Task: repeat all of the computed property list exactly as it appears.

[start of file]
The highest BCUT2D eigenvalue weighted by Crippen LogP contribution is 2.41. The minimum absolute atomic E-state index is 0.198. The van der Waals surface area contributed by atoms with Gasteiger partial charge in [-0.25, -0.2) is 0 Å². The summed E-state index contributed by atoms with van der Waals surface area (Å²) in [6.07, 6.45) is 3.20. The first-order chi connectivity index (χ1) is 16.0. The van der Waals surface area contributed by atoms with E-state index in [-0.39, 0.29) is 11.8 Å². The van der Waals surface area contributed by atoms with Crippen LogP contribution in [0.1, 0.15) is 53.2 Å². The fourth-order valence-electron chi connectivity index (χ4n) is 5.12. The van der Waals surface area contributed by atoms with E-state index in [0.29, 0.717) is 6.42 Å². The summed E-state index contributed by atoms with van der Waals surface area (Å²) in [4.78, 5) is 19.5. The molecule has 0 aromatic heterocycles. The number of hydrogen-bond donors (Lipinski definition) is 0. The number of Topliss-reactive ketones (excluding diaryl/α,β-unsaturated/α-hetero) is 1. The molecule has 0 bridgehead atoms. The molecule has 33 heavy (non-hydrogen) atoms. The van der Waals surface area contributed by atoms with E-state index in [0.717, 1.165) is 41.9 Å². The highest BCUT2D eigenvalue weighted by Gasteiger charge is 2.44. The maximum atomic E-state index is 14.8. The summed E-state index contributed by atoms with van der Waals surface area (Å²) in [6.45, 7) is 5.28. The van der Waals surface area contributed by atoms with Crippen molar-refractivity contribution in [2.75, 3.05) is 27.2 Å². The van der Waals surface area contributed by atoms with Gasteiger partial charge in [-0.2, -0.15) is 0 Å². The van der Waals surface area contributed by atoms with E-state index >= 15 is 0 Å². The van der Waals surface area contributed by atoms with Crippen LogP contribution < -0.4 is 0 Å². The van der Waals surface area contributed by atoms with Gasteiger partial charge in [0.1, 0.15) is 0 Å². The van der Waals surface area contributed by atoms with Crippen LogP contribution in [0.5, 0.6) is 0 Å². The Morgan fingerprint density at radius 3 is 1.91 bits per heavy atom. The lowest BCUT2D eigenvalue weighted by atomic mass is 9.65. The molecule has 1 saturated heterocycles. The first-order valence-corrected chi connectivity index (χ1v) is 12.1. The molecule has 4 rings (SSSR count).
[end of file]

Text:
The highest BCUT2D eigenvalue weighted by Crippen LogP contribution is 2.41. The minimum absolute atomic E-state index is 0.198. The van der Waals surface area contributed by atoms with Gasteiger partial charge in [-0.25, -0.2) is 0 Å². The summed E-state index contributed by atoms with van der Waals surface area (Å²) in [6.07, 6.45) is 3.20. The first-order chi connectivity index (χ1) is 16.0. The van der Waals surface area contributed by atoms with E-state index in [-0.39, 0.29) is 11.8 Å². The van der Waals surface area contributed by atoms with Crippen LogP contribution in [0.1, 0.15) is 53.2 Å². The fourth-order valence-electron chi connectivity index (χ4n) is 5.12. The van der Waals surface area contributed by atoms with E-state index in [0.29, 0.717) is 6.42 Å². The summed E-state index contributed by atoms with van der Waals surface area (Å²) in [4.78, 5) is 19.5. The molecule has 0 aromatic heterocycles. The number of hydrogen-bond donors (Lipinski definition) is 0. The number of Topliss-reactive ketones (excluding diaryl/α,β-unsaturated/α-hetero) is 1. The molecule has 0 bridgehead atoms. The molecule has 33 heavy (non-hydrogen) atoms. The van der Waals surface area contributed by atoms with E-state index in [0.717, 1.165) is 41.9 Å². The highest BCUT2D eigenvalue weighted by Gasteiger charge is 2.44. The maximum atomic E-state index is 14.8. The summed E-state index contributed by atoms with van der Waals surface area (Å²) in [6.45, 7) is 5.28. The van der Waals surface area contributed by atoms with Crippen molar-refractivity contribution in [2.75, 3.05) is 27.2 Å². The van der Waals surface area contributed by atoms with Gasteiger partial charge in [-0.2, -0.15) is 0 Å². The van der Waals surface area contributed by atoms with E-state index >= 15 is 0 Å². The van der Waals surface area contributed by atoms with Crippen LogP contribution < -0.4 is 0 Å². The van der Waals surface area contributed by atoms with Gasteiger partial charge in [0.1, 0.15) is 0 Å². The van der Waals surface area contributed by atoms with Crippen LogP contribution in [0.5, 0.6) is 0 Å². The Morgan fingerprint density at radius 3 is 1.91 bits per heavy atom. The lowest BCUT2D eigenvalue weighted by atomic mass is 9.65. The molecule has 1 saturated heterocycles. The first-order valence-corrected chi connectivity index (χ1v) is 12.1. The molecule has 4 rings (SSSR count).